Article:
Re: Ferrite Sleeve Loop Antennas in 2006?
<<< Necessity is the mother of invention as they say. >>>
The main question for west coast TP (and DU) chasers is whether or not the ocean cliff sites provide enough of a propagation boost to enable very small-footprint antennas like the FSL's (and Mark's micro-Superloop) to outperform much larger antennas at sea level (like the DKAZ, Flag, Superloop and beverages) in weak-signal transoceanic DX reception. There really isn't any reason for Perseus-SDR DXers to spend the time and $$ to develop effective Broadband FSL's (and face the challenges of cliff-side DXing) if they can enjoy the same (or superior) DXing results with their larger antennas at sea level beaches.
The concurrent DU-DXpeditions on the Oregon coast last July provided the first solid evidence that ocean cliff-sited Tunable FSL's could indeed outperform large single-loop wire antennas at sea level, at least on the low-band frequencies (this fact was agreed upon in private correspondence among the participants, after the DXpeditions). Unfortunately the current Broadband FSL models have nowhere near the DXing sensitivity of the Tunable FSL models, which can optimize one single frequency to work well with Ultralight radios, but not with the Perseus-SDR receivers (in their typical spectrum-capture mode). Consequently there is interest among the Perseus-SDR users in the FSL antenna's potential, but somewhat of a "wait-and-see" attitude to see if a Broadband FSL model can be developed which will provide a transoceanic DXing breakthrough at the ocean cliff sites (like the Tunable FSL's appear to have already done, at least on the low band frequencies). The main question at this point is whether or not such a Broadband FSL antenna is technically feasible, and if so, who will devote the necessary time and resources to develop it.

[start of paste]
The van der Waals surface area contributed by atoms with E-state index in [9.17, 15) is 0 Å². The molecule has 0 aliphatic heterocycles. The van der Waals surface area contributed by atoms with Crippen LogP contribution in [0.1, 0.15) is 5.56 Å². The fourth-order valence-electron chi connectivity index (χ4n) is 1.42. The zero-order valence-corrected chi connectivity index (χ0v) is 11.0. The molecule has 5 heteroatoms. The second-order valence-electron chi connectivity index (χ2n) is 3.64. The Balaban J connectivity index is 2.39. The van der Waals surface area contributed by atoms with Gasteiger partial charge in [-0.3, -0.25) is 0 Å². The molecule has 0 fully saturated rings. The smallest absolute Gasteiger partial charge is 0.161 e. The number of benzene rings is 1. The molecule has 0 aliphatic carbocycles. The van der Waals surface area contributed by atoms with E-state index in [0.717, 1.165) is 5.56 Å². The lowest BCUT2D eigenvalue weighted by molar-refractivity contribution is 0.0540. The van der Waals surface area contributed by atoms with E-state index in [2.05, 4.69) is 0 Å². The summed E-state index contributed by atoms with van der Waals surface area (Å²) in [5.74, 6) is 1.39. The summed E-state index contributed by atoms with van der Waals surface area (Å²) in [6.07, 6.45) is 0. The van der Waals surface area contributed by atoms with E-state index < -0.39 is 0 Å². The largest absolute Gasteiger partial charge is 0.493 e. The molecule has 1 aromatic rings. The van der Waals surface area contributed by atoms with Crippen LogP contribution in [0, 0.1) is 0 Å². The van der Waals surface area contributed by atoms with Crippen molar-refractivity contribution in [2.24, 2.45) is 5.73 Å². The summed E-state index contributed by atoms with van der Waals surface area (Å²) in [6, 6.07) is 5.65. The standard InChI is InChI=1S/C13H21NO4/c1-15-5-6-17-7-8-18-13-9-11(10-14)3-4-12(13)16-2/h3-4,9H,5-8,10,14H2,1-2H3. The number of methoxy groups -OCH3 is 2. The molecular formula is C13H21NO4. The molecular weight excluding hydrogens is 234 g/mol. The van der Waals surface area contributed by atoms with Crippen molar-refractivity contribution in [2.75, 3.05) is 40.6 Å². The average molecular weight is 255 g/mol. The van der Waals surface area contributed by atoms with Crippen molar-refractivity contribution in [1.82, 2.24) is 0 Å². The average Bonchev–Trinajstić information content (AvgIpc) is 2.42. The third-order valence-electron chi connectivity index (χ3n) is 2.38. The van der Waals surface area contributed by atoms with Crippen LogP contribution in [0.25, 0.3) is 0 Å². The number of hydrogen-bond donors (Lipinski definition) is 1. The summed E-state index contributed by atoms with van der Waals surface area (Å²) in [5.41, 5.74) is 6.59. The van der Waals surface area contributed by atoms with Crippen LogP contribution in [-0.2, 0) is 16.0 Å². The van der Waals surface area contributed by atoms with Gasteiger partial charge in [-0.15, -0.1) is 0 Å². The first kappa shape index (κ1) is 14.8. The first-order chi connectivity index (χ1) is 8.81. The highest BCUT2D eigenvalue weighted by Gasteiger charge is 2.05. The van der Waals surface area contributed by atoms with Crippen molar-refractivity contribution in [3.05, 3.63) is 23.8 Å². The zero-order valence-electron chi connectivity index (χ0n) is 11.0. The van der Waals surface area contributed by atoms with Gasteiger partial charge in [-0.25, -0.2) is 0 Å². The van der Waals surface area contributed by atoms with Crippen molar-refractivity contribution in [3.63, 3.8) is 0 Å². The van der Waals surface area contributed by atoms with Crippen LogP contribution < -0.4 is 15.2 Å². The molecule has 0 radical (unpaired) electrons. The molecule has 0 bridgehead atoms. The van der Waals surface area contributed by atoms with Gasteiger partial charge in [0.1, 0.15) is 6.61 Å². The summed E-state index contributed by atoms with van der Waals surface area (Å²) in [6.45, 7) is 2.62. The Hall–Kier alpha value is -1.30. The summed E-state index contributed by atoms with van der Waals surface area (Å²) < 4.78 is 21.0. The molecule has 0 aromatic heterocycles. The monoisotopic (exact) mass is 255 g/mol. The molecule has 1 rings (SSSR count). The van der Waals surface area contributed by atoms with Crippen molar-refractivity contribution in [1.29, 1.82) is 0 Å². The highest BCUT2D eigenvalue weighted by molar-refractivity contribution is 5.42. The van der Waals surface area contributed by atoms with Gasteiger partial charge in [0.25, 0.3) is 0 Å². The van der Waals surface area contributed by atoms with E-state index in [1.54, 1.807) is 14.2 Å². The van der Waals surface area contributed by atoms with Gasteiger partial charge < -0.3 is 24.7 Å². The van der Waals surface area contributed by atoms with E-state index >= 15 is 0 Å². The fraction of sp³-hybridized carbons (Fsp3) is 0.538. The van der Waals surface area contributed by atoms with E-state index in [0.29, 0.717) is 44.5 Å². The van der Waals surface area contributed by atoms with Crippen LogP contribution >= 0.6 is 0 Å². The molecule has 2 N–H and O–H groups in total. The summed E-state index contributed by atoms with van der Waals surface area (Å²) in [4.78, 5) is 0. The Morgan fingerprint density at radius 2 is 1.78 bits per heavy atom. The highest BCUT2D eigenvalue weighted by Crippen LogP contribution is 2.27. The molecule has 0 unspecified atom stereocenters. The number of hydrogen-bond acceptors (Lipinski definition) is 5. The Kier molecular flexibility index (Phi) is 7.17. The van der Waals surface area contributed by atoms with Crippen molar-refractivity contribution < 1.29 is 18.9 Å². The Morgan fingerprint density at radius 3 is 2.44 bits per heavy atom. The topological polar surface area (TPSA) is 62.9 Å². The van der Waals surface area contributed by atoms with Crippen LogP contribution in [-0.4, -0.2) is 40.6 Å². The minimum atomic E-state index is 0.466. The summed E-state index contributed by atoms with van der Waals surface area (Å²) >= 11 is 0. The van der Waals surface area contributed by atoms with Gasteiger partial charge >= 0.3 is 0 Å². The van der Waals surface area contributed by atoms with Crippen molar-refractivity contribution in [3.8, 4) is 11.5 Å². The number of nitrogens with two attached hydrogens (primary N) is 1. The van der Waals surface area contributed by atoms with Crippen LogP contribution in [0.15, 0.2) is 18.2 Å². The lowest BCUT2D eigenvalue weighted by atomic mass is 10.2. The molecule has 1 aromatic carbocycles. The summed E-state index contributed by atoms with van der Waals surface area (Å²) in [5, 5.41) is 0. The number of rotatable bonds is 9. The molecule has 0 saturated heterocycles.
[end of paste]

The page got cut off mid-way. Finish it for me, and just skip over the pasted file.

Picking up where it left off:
73, Gary DeBock (in Puyallup, WA)
From: Bruce Conti
Sent: Mon, Dec 23, 2013 11:54 am
Subject: Re: [ultralightdx] Ferrite Sleeve Loop Antennas in 2006?
On Mon, Dec 23, 2013 at 1:41 AM, <D1028Gary@...> wrote:
I've tried some experiments in my spare time, although it's not a priority here with terminated loop antennas already performing well. Necessity is the mother of invention as they say. Anyway, my experiments have been with a single ferrite loopstick which keeps the monetary investment low. I assume that if I can widen the bandwidth using a single loopstick, then it would be a relatively simple matter to transfer the design to a higher gain FSL.